A millionaire landlord from Ladue ditches the city’s refuse service in favor of Republic Services. There’s only one problem: the private company isn’t picking up the trash.
first published in the Journal of Decomposition, Aug. 20, 2012
“They need to get them cans out of the alley,” said the city worker, who sat behind the wheel of the big orange trash truck. The “cans” to which he referred are the blue dumpsters that now compete not only for space but also business with the St. Louis Refuse Division.
Two years ago, the city began charging property owners for trash pick up. The fee is $11 a month per unit. That amounts to $462 a year in additional expenses for the owners of four-family apartments. Under the ordinance, property owners can cancel the service if they show proof that they are having a private company haul the trash instead of using the city service.
After permitting private trash pick up, the law stipulates that the city will “inspect the property thereafter to confirm that the waste in fact is being collected.” But that’s not what’s happening in the 6300 block of Sutherland Avenue in the St. Louis Hills neighborhood, where trash has been accumulating for months. Plastic bags of rotting garbage have been festering all summer. The trash is now overflowing and spilling into the alley.
When contacted on Wednesday, Aug. 15, 16th-Ward Alderwoman Donna Baringer advised Chris Howard, the city’s neighborhood stabilization officer, to contact Allied Waste about emptying the neglected dumpsters. Allied Waste is owned by Republic Services.
In response to a constituent’s email, Howard promised to act swiftly. “This appears to be a serious problem and I will do my best to rectify this asap,” wrote Howard.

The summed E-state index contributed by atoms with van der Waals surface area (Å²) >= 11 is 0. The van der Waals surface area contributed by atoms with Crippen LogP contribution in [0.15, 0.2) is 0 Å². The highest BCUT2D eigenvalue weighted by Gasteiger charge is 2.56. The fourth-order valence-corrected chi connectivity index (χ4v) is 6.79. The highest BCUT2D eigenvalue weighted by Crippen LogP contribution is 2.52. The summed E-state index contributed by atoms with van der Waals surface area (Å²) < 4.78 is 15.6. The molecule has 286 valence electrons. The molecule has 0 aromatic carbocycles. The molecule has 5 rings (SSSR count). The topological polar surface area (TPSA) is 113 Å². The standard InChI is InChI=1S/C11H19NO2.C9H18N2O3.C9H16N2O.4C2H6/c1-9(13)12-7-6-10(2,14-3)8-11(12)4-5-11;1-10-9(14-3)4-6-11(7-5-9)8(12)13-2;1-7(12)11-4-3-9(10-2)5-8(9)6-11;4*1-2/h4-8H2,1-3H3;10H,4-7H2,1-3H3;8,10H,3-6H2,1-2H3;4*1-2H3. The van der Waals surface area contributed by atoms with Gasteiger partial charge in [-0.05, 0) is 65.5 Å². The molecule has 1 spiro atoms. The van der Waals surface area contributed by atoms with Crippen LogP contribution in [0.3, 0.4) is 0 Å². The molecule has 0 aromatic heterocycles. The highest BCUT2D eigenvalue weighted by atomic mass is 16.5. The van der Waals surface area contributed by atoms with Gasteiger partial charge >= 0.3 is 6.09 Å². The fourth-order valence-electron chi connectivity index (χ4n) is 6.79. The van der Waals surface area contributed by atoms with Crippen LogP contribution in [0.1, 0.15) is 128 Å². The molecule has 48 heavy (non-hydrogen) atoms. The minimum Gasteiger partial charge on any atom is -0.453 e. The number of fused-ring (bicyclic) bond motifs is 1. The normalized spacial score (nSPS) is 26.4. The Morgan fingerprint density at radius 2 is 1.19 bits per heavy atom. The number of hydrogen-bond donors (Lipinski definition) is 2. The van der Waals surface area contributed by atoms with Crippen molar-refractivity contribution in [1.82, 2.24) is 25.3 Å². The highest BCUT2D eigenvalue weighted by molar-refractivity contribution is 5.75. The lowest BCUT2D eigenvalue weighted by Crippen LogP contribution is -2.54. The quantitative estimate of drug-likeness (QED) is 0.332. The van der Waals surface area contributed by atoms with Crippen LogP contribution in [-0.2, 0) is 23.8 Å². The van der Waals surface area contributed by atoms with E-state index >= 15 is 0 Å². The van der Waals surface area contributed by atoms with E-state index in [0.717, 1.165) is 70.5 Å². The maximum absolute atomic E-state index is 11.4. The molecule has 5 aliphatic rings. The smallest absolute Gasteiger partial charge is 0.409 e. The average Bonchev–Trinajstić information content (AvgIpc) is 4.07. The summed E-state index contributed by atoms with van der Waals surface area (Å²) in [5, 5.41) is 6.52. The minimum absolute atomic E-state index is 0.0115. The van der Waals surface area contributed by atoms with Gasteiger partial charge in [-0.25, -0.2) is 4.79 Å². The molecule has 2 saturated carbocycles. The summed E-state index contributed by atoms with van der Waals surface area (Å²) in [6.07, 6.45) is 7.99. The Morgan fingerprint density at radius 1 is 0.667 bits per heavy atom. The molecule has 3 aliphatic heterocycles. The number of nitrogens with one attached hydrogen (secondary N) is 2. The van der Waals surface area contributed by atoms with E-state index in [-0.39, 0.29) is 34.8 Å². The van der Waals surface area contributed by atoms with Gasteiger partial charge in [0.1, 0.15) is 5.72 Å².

Since the issue was brought to the attention of Baringer and Howard, the city refuse division has emptied its dumpsters twice, according to its regular schedule. But the Allied dumpsters remain full. The continued neglect of Allied Waste to collect the trash is attracting rodents and creating a public health problem in the immediate vicinity of the dumpsters.
Spokespersons for the mayor’s office and the Street Department could not be reached for comment. Allied Waste also could not be reached for comment. The introduction of competing privatized trash services without sufficient oversight or regulation has thrown a monkey wrench into the city’s otherwise efficient trash disposal service.
The overloaded dumpsters are located behind 6325-6327 Sutherland Avenue. That building is owned by a trust in the name of G. David Voges. Voges, 64, is the heir to a St. Louis real estate fortune. He lives at 20 Log Cabin Lane in Ladue. Voges has participated in the past in a real estate awards program sponsored with the Regional Commerce and Growth Association. The program was implemented to spur positive publicity for the St. Louis real estate market. Voges’ late father, George F. Voges, was a longtime member of the Missouri Athletic Club, the exclusive businessmen’s organization.
No one answered the phone at Voges’ Ladue residence when an effort was made to contact him.
In 1998, the city cited a rental property owned by Voges because one of his tenants was living with 56 cats. The stench from the cat feces prompted neighbors to alert the city to the problem. Voges was quoted in the St. Louis Post-Dispatch as saying that the renter was a good tenant.
Voges also owns an a four-unit apartment at 6445 Nottingham Avenue, a few blocks from his building on Sutherland. Allied Waste has a dumpster at that location, too. The alley is shared with single-family homeowners on adjacent Murdoch Avenue, including Ald. Barginer. Unlike the mess over on Sutherland, however, Allied Waste appears to pick up the trash regularly at the Nottingham address.
Back in the alley on Sutherland, the city trash man used the controls inside the truck to grab a city recycling bin, hoist it in the air and dump it into the back of the trash truck. He then vowed to tell his supervisor about Allied Waste’s neglected dumpsters. But he expressed little confidence that the issue would be resolved in a timely manner.
“The city isn’t going to do anything,” he said. Then he drove slowly away.